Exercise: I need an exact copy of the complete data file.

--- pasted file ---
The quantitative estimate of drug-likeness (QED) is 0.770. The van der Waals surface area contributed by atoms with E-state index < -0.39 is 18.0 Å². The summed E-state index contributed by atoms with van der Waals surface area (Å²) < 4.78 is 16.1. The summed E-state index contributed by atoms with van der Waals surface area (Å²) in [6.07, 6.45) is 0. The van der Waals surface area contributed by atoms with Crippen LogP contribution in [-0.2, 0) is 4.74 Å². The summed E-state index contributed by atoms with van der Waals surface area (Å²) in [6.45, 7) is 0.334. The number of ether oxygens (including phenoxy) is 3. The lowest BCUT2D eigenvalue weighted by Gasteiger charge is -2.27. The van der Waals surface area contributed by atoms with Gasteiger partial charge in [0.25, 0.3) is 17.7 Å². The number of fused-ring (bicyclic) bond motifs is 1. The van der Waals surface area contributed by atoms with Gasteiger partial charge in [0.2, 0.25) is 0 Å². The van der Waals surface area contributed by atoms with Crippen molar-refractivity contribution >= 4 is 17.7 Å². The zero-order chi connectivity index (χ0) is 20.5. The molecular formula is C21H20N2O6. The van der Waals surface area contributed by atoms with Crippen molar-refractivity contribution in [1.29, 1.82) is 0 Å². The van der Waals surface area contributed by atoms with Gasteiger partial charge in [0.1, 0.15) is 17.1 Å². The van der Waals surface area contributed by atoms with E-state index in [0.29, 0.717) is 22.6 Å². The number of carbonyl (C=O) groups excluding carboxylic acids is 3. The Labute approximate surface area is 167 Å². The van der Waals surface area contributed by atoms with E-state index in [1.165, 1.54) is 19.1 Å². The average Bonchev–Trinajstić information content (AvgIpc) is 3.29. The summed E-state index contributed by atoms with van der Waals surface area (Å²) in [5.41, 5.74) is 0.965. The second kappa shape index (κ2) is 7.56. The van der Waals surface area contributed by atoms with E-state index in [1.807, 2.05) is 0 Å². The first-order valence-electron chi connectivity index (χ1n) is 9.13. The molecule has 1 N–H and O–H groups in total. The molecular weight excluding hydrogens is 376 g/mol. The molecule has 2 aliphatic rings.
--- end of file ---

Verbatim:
The quantitative estimate of drug-likeness (QED) is 0.770. The van der Waals surface area contributed by atoms with E-state index < -0.39 is 18.0 Å². The summed E-state index contributed by atoms with van der Waals surface area (Å²) < 4.78 is 16.1. The summed E-state index contributed by atoms with van der Waals surface area (Å²) in [6.07, 6.45) is 0. The van der Waals surface area contributed by atoms with Crippen LogP contribution in [-0.2, 0) is 4.74 Å². The summed E-state index contributed by atoms with van der Waals surface area (Å²) in [6.45, 7) is 0.334. The number of ether oxygens (including phenoxy) is 3. The lowest BCUT2D eigenvalue weighted by Gasteiger charge is -2.27. The van der Waals surface area contributed by atoms with Gasteiger partial charge in [0.25, 0.3) is 17.7 Å². The number of fused-ring (bicyclic) bond motifs is 1. The van der Waals surface area contributed by atoms with Gasteiger partial charge in [0.2, 0.25) is 0 Å². The van der Waals surface area contributed by atoms with Crippen molar-refractivity contribution >= 4 is 17.7 Å². The zero-order chi connectivity index (χ0) is 20.5. The molecular formula is C21H20N2O6. The van der Waals surface area contributed by atoms with Crippen molar-refractivity contribution in [1.29, 1.82) is 0 Å². The van der Waals surface area contributed by atoms with Gasteiger partial charge in [0.1, 0.15) is 17.1 Å². The van der Waals surface area contributed by atoms with E-state index in [0.29, 0.717) is 22.6 Å². The number of carbonyl (C=O) groups excluding carboxylic acids is 3. The Labute approximate surface area is 167 Å². The van der Waals surface area contributed by atoms with E-state index in [1.165, 1.54) is 19.1 Å². The average Bonchev–Trinajstić information content (AvgIpc) is 3.29. The summed E-state index contributed by atoms with van der Waals surface area (Å²) in [5.41, 5.74) is 0.965. The second kappa shape index (κ2) is 7.56. The van der Waals surface area contributed by atoms with E-state index in [1.807, 2.05) is 0 Å². The first-order valence-electron chi connectivity index (χ1n) is 9.13. The molecule has 1 N–H and O–H groups in total. The molecular weight excluding hydrogens is 376 g/mol. The molecule has 2 aliphatic rings.